“People are able to come in, and really step back in time.”

Back in time to the Trans-Allegheny Lunatic Asylum. Started in 1858, the massive 9 acre 242 square foot facility was completed 23 years later and still stands as the second largest hand-cut blue sand stone facility in the world.

“Originally the stone was being hauled from Mount Claire by oxen and horse and the West Fork river has the exact same hand cut blue sandstone, so we were able to mine the rest of that stone from right across the street,” said Operations Manager Rebecca Jordan-Gleason.

Before builders could complete construction, the Civil War impeded the process. The Asylum became the Union Army’s Camp Tyler. From the lawn, the Union army would steal gold from the Confederates.

“They came into town late that evening, they camped on the Asylum property, they woke up around 6:00 in the morning, went over to the bank, and they robbed that bank of $27,000,” said Jordan-Gleason. They turned around and they took that $27,000 in gold to Independence Hall in Wheeling West Virginia, and that money along with money from Pierpont and Lincoln formed the state of West Virginia from Virginia.”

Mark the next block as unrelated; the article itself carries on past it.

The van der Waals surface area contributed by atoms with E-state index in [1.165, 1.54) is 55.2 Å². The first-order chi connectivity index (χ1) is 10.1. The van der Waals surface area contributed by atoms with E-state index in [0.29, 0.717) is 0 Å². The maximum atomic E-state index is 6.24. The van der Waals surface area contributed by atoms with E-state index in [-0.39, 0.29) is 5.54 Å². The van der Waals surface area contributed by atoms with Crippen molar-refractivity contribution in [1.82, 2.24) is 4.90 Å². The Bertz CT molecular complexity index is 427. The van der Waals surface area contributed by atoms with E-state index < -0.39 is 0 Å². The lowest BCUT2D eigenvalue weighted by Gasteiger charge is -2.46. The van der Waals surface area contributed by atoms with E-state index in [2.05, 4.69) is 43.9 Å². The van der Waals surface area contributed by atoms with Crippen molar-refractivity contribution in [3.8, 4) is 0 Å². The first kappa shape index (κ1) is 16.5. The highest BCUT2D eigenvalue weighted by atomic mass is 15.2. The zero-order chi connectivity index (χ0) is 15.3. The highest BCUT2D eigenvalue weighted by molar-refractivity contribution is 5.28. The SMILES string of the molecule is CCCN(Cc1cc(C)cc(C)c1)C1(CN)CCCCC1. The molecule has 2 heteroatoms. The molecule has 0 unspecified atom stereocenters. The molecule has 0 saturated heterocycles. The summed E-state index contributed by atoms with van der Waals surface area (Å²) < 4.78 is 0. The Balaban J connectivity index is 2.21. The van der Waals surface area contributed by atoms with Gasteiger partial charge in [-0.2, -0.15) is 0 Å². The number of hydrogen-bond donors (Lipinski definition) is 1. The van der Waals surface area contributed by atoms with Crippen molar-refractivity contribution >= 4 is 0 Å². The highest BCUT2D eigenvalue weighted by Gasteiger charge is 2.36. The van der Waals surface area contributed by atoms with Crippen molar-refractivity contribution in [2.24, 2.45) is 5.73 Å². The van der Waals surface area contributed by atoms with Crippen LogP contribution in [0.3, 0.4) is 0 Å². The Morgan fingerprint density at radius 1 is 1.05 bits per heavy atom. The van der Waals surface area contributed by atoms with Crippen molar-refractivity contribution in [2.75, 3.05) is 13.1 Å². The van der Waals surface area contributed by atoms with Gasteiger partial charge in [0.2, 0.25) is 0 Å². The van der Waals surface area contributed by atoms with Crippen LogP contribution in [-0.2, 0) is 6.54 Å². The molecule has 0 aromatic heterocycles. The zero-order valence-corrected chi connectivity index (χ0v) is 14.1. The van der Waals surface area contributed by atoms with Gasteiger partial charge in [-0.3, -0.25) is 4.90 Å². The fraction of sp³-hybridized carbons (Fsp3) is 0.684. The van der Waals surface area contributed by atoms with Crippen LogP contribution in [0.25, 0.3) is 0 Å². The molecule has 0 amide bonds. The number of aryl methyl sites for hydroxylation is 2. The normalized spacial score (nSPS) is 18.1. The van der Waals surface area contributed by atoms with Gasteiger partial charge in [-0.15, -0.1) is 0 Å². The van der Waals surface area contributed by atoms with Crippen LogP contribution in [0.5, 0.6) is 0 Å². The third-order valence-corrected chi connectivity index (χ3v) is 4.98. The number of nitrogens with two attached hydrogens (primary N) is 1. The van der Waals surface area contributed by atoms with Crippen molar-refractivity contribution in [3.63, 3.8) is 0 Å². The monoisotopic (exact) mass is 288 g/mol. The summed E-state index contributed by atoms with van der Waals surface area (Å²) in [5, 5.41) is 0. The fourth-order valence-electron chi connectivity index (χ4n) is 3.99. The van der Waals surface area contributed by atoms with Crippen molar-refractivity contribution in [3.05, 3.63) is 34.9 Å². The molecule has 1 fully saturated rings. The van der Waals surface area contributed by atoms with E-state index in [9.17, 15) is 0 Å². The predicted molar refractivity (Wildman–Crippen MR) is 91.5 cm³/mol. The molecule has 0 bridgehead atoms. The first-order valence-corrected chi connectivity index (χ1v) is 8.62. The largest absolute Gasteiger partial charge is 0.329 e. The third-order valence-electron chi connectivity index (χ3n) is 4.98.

After the Civil War was when the town of Weston really began to be built up around the Trans Allegheny Lunatic Asylum and it became a place for the doctors, nurses, other workers and their family to live.

Weston grew to 4,000 people, and the Asylum housed 700 workers and 2,600 patients at it’s peak in the 1950’s. After closing in 1994, it was purchased again in 2007.

“We had no idea really what it was gonna take. Scraping on walls and you’re trying to get down to the lowest color of the paint. We use as much of the original materials as we possibly can. You’ll notice the archways, we’re able to recreate those,” said Jordan-Gleason.

Now the Asylum stays open to educate the public. Although it’s gotten a reputation for paranormal activity, the true heart and soul is in the history.

“You can be into paranormal all you want, but unless you come and actually experience I mean the life that was lived in here, what it was supposed to be, what it turned into, that’s the true aura I believe of the place.”